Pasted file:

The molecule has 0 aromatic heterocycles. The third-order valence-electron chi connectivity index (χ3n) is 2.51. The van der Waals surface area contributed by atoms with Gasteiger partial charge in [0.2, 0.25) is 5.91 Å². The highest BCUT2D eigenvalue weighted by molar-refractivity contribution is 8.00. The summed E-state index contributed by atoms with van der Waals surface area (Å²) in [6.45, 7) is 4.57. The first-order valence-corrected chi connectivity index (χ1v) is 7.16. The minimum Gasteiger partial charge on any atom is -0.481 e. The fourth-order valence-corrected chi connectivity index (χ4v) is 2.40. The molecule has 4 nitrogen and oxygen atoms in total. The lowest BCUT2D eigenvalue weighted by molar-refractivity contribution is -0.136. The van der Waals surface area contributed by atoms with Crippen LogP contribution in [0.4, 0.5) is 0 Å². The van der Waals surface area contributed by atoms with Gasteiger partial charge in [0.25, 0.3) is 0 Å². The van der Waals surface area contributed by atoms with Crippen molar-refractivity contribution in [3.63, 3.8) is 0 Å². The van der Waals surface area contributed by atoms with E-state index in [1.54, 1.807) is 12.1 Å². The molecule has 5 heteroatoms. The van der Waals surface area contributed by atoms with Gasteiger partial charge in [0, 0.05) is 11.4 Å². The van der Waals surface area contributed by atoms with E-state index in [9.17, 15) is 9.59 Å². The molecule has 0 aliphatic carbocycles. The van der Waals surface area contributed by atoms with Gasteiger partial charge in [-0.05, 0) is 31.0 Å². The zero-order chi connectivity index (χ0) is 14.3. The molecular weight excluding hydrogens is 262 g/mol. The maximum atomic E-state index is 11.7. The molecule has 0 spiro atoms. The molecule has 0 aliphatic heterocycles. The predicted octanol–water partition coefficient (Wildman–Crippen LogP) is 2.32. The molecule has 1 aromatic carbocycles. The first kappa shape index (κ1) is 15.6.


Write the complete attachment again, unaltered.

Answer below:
The molecule has 0 aromatic heterocycles. The third-order valence-electron chi connectivity index (χ3n) is 2.51. The van der Waals surface area contributed by atoms with Gasteiger partial charge in [0.2, 0.25) is 5.91 Å². The highest BCUT2D eigenvalue weighted by molar-refractivity contribution is 8.00. The summed E-state index contributed by atoms with van der Waals surface area (Å²) in [6.45, 7) is 4.57. The first-order valence-corrected chi connectivity index (χ1v) is 7.16. The minimum Gasteiger partial charge on any atom is -0.481 e. The fourth-order valence-corrected chi connectivity index (χ4v) is 2.40. The molecule has 4 nitrogen and oxygen atoms in total. The lowest BCUT2D eigenvalue weighted by molar-refractivity contribution is -0.136. The van der Waals surface area contributed by atoms with Crippen LogP contribution in [0.4, 0.5) is 0 Å². The van der Waals surface area contributed by atoms with Gasteiger partial charge in [0.25, 0.3) is 0 Å². The van der Waals surface area contributed by atoms with Crippen molar-refractivity contribution in [3.63, 3.8) is 0 Å². The van der Waals surface area contributed by atoms with E-state index in [1.54, 1.807) is 12.1 Å². The molecule has 5 heteroatoms. The van der Waals surface area contributed by atoms with Gasteiger partial charge in [0, 0.05) is 11.4 Å². The van der Waals surface area contributed by atoms with E-state index in [9.17, 15) is 9.59 Å². The molecule has 0 aliphatic carbocycles. The van der Waals surface area contributed by atoms with Gasteiger partial charge in [-0.05, 0) is 31.0 Å². The zero-order chi connectivity index (χ0) is 14.3. The molecular weight excluding hydrogens is 262 g/mol. The maximum atomic E-state index is 11.7. The molecule has 0 spiro atoms. The molecule has 0 aliphatic heterocycles. The predicted octanol–water partition coefficient (Wildman–Crippen LogP) is 2.32. The molecule has 1 aromatic carbocycles. The first kappa shape index (κ1) is 15.6.